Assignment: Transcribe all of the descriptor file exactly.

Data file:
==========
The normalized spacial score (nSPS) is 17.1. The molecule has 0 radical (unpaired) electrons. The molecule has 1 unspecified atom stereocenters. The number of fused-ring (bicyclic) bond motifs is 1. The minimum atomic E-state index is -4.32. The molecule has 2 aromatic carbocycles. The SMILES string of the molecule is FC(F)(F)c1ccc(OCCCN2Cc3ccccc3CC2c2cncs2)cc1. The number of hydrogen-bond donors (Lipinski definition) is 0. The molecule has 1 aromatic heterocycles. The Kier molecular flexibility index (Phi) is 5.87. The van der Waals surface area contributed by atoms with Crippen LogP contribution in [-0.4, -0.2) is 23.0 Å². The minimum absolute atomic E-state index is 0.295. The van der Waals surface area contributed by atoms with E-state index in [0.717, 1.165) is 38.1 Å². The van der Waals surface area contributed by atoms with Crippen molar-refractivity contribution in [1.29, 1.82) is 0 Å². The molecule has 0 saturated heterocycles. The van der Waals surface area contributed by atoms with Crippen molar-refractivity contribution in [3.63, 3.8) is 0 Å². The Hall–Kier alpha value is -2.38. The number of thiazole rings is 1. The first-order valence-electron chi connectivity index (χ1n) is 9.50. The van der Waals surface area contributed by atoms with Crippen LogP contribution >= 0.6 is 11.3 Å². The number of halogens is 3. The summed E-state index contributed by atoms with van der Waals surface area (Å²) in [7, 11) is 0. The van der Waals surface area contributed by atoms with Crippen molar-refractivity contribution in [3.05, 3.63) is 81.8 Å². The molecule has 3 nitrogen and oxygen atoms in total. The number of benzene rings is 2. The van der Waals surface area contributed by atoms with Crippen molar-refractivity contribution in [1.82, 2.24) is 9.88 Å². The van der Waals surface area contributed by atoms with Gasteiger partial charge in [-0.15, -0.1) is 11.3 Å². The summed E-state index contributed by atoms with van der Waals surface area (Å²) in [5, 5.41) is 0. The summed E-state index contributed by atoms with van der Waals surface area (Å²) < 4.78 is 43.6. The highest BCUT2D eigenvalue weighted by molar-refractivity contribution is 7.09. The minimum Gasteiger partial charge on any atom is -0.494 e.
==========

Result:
The normalized spacial score (nSPS) is 17.1. The molecule has 0 radical (unpaired) electrons. The molecule has 1 unspecified atom stereocenters. The number of fused-ring (bicyclic) bond motifs is 1. The minimum atomic E-state index is -4.32. The molecule has 2 aromatic carbocycles. The SMILES string of the molecule is FC(F)(F)c1ccc(OCCCN2Cc3ccccc3CC2c2cncs2)cc1. The number of hydrogen-bond donors (Lipinski definition) is 0. The molecule has 1 aromatic heterocycles. The Kier molecular flexibility index (Phi) is 5.87. The van der Waals surface area contributed by atoms with Crippen LogP contribution in [-0.4, -0.2) is 23.0 Å². The minimum absolute atomic E-state index is 0.295. The van der Waals surface area contributed by atoms with E-state index in [0.717, 1.165) is 38.1 Å². The van der Waals surface area contributed by atoms with Crippen molar-refractivity contribution in [1.29, 1.82) is 0 Å². The molecule has 0 saturated heterocycles. The van der Waals surface area contributed by atoms with Crippen molar-refractivity contribution in [3.63, 3.8) is 0 Å². The Hall–Kier alpha value is -2.38. The number of thiazole rings is 1. The first-order valence-electron chi connectivity index (χ1n) is 9.50. The van der Waals surface area contributed by atoms with Crippen LogP contribution >= 0.6 is 11.3 Å². The number of halogens is 3. The summed E-state index contributed by atoms with van der Waals surface area (Å²) in [7, 11) is 0. The van der Waals surface area contributed by atoms with Crippen molar-refractivity contribution in [3.05, 3.63) is 81.8 Å². The molecule has 3 nitrogen and oxygen atoms in total. The number of benzene rings is 2. The van der Waals surface area contributed by atoms with Crippen molar-refractivity contribution in [1.82, 2.24) is 9.88 Å². The van der Waals surface area contributed by atoms with Gasteiger partial charge in [-0.15, -0.1) is 11.3 Å². The summed E-state index contributed by atoms with van der Waals surface area (Å²) in [5, 5.41) is 0. The summed E-state index contributed by atoms with van der Waals surface area (Å²) < 4.78 is 43.6. The highest BCUT2D eigenvalue weighted by molar-refractivity contribution is 7.09. The minimum Gasteiger partial charge on any atom is -0.494 e.